Iranians are expected to turn out in record numbers tomorrow to elect a president. The world is watching. For many Iranians, this election will be a litmus test of the current government’s claim that Iran is “the freest country in the world.” While it is not officially on the ballot, the future of human rights in Iran is at stake.
In the past four years — and particularly since the Obama administration came into office — the government in Tehran, which has said it seeks to bring “kindness and justice to the world,” has stepped up its harassment of human rights defenders. Its actions have put the Iranian government in violation of some of its own laws as well as some of its international commitments, including the 1998 U.N. Declaration on Human Rights Defenders.
Women are frequently targets for such harassment. More often than not, their only “crime” seems to be that they are tirelessly working to bring about a more democratic system in Iran.
In my legal work in the past two years alone, I have defended more than 50 women unjustly jailed or detained by the Iranian government for their efforts to enact legislation that is less discriminatory to women than existing laws, exercise their basic political rights and enjoy freedom of the press. The situation for many women is difficult. Consider the recent case of Roxana Saberi, a young Iranian American journalist who was sentenced in April to eight years in prison for spying for the United States while working for the BBC and National Public Radio; not only was there nearly no evidence against her, but Saberi was denied even the basic right to defend herself. (On appeal, Saberi’s sentence was reduced to two years, suspended; she was released and has returned to the United States.)
A great deal of government pressure is also imposed on the young women who launched the One Million Signatures Campaign, a grass-roots movement to reform the legal system and educate the public about discrimination against women. So far, they have collected signatures — many of them from Iranian men — and have talked face to face with thousands of Iranians about the importance of legal reform. This work is a powerful example of how a vibrant civil society is acting as a catalyst for change in Iran.
From the Iranian government’s perspective, however, this work is too powerful. The government has launched a countercampaign against these women, and dozens have been imprisoned, harassed and denied travel documents to leave the country.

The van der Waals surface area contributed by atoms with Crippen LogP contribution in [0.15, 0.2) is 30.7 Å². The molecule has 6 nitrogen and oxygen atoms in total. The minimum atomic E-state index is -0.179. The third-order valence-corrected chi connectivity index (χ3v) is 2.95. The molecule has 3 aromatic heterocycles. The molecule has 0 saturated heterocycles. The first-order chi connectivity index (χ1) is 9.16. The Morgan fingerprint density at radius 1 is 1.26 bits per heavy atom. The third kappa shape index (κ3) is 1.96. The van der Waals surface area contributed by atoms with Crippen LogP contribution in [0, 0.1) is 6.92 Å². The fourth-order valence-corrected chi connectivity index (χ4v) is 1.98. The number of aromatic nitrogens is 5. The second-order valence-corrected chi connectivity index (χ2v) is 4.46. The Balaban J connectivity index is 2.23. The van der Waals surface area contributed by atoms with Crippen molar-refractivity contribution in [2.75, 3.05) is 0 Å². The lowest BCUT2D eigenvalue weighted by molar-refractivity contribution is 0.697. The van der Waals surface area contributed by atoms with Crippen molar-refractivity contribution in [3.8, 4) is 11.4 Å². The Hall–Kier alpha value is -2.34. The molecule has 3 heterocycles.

Although I am more well known internationally than most human rights defenders in Iran, I am not immune to the government’s wrath. Last December, Iranian police raided and shut down the offices of the Defenders of Human Rights Center, an organization that I chair, on the illegitimate grounds that it was operating without a permit. The following week, government officials raided my law office and seized my computers and files. Shortly after, police stood by as a group of “demonstrators” attacked my home and office.
It is sad that peaceful protests organized by women seeking more legal rights end with arrests and violence at the hands of Iranian police — while police officers look the other way during violent demonstrations outside my home.
Worryingly, in the lead-up to the elections, groups working to ensure free elections have also been targeted. Mehdi Mo’tamdi-Mehr, a member of the Committee to Defend Free, Healthy and Fair Elections, has been arrested. Many Iranians fear these elections will not be free or fair.
I am often asked about the elections, but what I think about who should win doesn’t really matter. As a lawyer and as someone who has spent my career fighting for and within the Iranian legal system, I am more concerned with the legality of the protection of human rights within Iran. The true mark of success in Iran will be an election that follows due process. Politicians come and go — but a healthy, functioning and fair legal system is the people’s long-term guarantee for greater human rights.
In 2010, Iran will be up for a U.N. Universal Periodic Review on human rights. One of the important issues addressed in that review will be the manner in which government officials have treated human rights defenders. This week I wrote to President Mahmoud Ahmadinejad, calling upon him to reopen the Defenders of Human Rights Center and to end the harassment of civil, political and human rights activists.
In 2005, I wrote that Iran is undergoing a process of “awakening” — it is a society undergoing profound social change. The latest government crackdowns on journalists and human rights defenders are unacceptable, but they will not deter Iranians from their chosen path. Iranians deserve a system that protects their rights. I am confident that this bold young generation of activists will not let the irrational acts of those who seek to hold our country back prevent them from systematically working to move Iran forward.
It is not an easy path, but most worthwhile ones rarely are.
Shirin Ebadi, a lawyer and a founding member of the Nobel Women’s Initiative. She won the 2003 Nobel Peace Prize for her work defending human rights in Iran.